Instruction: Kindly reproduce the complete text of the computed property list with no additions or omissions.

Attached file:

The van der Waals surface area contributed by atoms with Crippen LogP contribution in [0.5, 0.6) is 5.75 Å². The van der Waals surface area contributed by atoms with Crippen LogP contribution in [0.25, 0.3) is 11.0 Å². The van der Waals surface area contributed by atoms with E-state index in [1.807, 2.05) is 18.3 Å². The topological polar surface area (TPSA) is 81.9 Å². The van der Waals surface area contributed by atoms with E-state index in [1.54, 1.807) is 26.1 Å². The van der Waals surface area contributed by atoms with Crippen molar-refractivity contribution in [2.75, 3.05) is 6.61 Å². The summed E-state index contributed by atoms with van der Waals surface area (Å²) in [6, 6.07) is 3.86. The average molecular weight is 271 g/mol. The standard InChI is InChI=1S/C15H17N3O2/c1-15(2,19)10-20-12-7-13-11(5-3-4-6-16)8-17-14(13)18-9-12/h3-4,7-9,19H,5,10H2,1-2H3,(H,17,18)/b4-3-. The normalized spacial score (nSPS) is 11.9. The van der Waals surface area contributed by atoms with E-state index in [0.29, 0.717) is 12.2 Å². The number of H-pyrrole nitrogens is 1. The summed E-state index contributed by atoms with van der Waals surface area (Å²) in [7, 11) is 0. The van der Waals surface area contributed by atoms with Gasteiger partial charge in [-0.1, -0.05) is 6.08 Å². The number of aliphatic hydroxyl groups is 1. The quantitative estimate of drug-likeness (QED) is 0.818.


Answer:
The van der Waals surface area contributed by atoms with Crippen LogP contribution in [0.5, 0.6) is 5.75 Å². The van der Waals surface area contributed by atoms with Crippen LogP contribution in [0.25, 0.3) is 11.0 Å². The van der Waals surface area contributed by atoms with E-state index in [1.807, 2.05) is 18.3 Å². The topological polar surface area (TPSA) is 81.9 Å². The van der Waals surface area contributed by atoms with E-state index in [1.54, 1.807) is 26.1 Å². The van der Waals surface area contributed by atoms with Crippen molar-refractivity contribution in [2.75, 3.05) is 6.61 Å². The summed E-state index contributed by atoms with van der Waals surface area (Å²) in [6, 6.07) is 3.86. The average molecular weight is 271 g/mol. The standard InChI is InChI=1S/C15H17N3O2/c1-15(2,19)10-20-12-7-13-11(5-3-4-6-16)8-17-14(13)18-9-12/h3-4,7-9,19H,5,10H2,1-2H3,(H,17,18)/b4-3-. The normalized spacial score (nSPS) is 11.9. The van der Waals surface area contributed by atoms with E-state index in [0.29, 0.717) is 12.2 Å². The number of H-pyrrole nitrogens is 1. The summed E-state index contributed by atoms with van der Waals surface area (Å²) in [7, 11) is 0. The van der Waals surface area contributed by atoms with Gasteiger partial charge in [-0.1, -0.05) is 6.08 Å². The number of aliphatic hydroxyl groups is 1. The quantitative estimate of drug-likeness (QED) is 0.818.